Susan Wiggs left a steady career as a math teacher to pursue her dream of writing novels. Now a New York Times bestselling author, Wiggs reflects on how far she’s come, how teaching is still a large part of her life, and the ways that her past challenges influenced the characters of Candlelight Christmas.
Zola: When you were 8-years-old, you self-published your first novel A Book About Some Bad Kids, and continued writing all throughout your childhood. But after graduating from college, you became a math teacher. What initially held you back from pursuing your dream of becoming a novelist?
Susan Wiggs: Nothing held me back, ever. My parents and teachers always fostered and mentored my dreams. However, with adulthood came the realization that I had to earn the right to pursue my dream. If it just dropped in my lap, where’s the pursuit? Good writing comes from focus and discipline as well as creativity. So I had to develop the focus and discipline to support myself and my family. In the early years of my career, I never stopped writing. I simply wrote whenever I wasn’t living my life–raising my daughter, teaching school, being with friends and family. The only things I sacrificed were sleep and television. I was an energetic young thing, though, so I didn’t miss it.
SW: That was just a working title, playing off my title from the 3rd grade. I’ve never been good with titles. That first book was a sexy historical novel in the tradition of Kathleen Woodiwiss and Rosemary Rogers. It was set during a little known historical conflict (the Dutch Revolt of the 16th century…yawn) and it was very amateurish. But the best way to learn to write a novel is to write a novel, so I persevered. My third attempt yielded a sexy, dramatic medieval romance, and I sold that one.
Zola: When did you know that you wanted to write historical and contemporary romance?
SW: I knew I wanted to be published, and I wanted to write the kind of books I love to read. I love romantic, sweep-you-away stories with strong, smart characters who deal with their struggles the way I hope I would deal with them. I naturally gravitated to writing the sort of novels I felt closest to and most familiar with.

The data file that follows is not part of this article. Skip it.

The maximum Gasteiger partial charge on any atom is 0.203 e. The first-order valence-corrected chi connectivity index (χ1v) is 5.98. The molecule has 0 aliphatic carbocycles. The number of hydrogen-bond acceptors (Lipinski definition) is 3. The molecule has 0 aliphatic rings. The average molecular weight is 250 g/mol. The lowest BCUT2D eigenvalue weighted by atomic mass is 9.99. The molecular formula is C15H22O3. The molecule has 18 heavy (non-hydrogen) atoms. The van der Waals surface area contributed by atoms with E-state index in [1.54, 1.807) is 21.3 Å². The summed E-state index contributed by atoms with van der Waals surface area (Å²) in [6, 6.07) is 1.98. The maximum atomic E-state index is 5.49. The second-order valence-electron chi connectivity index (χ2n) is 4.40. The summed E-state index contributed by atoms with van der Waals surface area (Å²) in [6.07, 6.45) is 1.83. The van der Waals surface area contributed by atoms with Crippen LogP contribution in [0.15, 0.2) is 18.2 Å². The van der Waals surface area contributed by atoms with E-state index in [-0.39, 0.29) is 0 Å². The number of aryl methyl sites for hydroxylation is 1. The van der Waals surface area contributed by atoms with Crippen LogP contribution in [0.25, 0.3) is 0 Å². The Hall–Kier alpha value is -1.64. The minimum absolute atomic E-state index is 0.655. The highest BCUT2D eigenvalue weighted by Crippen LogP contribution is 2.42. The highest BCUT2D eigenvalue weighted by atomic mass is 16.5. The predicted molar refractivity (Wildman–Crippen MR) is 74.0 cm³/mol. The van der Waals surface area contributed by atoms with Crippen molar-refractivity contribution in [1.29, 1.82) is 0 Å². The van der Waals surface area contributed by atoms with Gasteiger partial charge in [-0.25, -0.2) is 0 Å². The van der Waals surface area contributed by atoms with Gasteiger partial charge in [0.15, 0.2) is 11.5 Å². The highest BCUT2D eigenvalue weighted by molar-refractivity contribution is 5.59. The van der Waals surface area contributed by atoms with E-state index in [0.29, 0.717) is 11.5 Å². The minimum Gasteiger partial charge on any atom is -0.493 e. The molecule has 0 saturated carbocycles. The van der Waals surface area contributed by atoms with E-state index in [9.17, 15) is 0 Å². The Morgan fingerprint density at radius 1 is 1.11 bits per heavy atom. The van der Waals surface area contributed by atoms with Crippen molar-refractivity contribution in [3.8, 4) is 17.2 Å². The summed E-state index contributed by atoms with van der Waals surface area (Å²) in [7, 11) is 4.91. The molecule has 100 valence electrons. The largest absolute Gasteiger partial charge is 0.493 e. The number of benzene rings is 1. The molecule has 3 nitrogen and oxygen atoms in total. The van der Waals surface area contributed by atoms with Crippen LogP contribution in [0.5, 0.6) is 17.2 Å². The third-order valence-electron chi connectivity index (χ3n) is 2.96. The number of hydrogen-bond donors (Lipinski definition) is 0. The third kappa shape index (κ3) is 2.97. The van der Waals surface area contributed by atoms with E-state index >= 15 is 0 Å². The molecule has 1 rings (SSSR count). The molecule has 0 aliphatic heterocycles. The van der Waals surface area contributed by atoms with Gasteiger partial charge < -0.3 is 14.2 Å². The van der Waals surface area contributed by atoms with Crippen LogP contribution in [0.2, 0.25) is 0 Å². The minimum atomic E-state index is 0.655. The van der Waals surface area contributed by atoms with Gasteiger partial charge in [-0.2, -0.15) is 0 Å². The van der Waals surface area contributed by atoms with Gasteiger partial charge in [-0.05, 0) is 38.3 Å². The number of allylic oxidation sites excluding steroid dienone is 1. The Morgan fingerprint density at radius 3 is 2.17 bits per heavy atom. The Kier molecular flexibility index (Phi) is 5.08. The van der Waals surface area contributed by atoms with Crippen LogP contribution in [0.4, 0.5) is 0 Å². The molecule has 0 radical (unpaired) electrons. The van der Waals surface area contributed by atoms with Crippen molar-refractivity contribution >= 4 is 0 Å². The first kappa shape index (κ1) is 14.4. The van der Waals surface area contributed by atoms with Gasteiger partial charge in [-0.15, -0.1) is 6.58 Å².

Zola: Logan, one of the main characters in Candlelight Christmas, changes careers during the course of the novel—leaving the insurance business to become a ski resort owner. When writing about Logan’s leap of faith, how much did you draw on your own experience of changing careers? When you took a new path, did anyone try to discourage you as Logan’s father does in the novel?
SW: Oh my gosh, you know, I always say that when I write fiction, I’m writing about myself without knowing I’m writing about myself. It’s only later that I realize a character’s conflict grew out of something in my life, often deep in the past, that I’ve nearly forgotten. So yes, Logan’s experience of leaving a safe, stable predictable career for the uncertainty of running a ski resort was informed by my own experience of moving from a regular (though unjustly small) paycheck from teaching to being a full-time writer. In practical terms, it makes no sense, but Logan realizes safety and stability don’t always fulfill you. Chasing a dream–that’s where fulfillment comes from. Whether you find the dream or not is another story. That’s where the romance comes in. Ultimately, my characters all learn that the ultimate prize is to live a life surrounded by love and family, and the meaning and happiness we get from that.
SW: Oh boy, thank you for doing the math. I feel old now. But I also feel brand new every time I write a new novel. Each time I create a 20-something or 30-something couple struggling to find their way to each other, I get to be young again, and uncertain, and filled with passion, and falling in love. It’s a perk.
Inspiration is everywhere, in the people I meet, the dreams I dream, the issues of the day. For example, Logan is a single dad, a very good guy who hasn’t had much luck in the romance department and is on the verge of giving up. It was a joy to finally put him together with a woman who will bring him joy.
Zola: Unwilling to give up teaching entirely, you still speak and lead workshops at writing conferences. Can you tell us anything about how you strike the balance of spreading your time and creativity across your speaking engagements and novels?
SW: I don’t. I’m awful. I sometimes find myself overcommitted, and I’m trying not to do that to myself any more. But I love getting out from behind my notebook and meeting other writers. Teaching is fun and creative in its own way, so I try to lend a hand when I can. My next teaching engagement is a big one–the Wordcrafters retreat and conference in Eugene, Oregon next March. It’s going to be a fabulous week. There is no feeling like the creative energy of a room full of writers.
Zola: Thanks so much for talking with us!
SW: Thank you so much for the chance to connect with your readers. Everyone is welcome to come join in the fun on my Facebook page.
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This article originally appeared on Zola Books.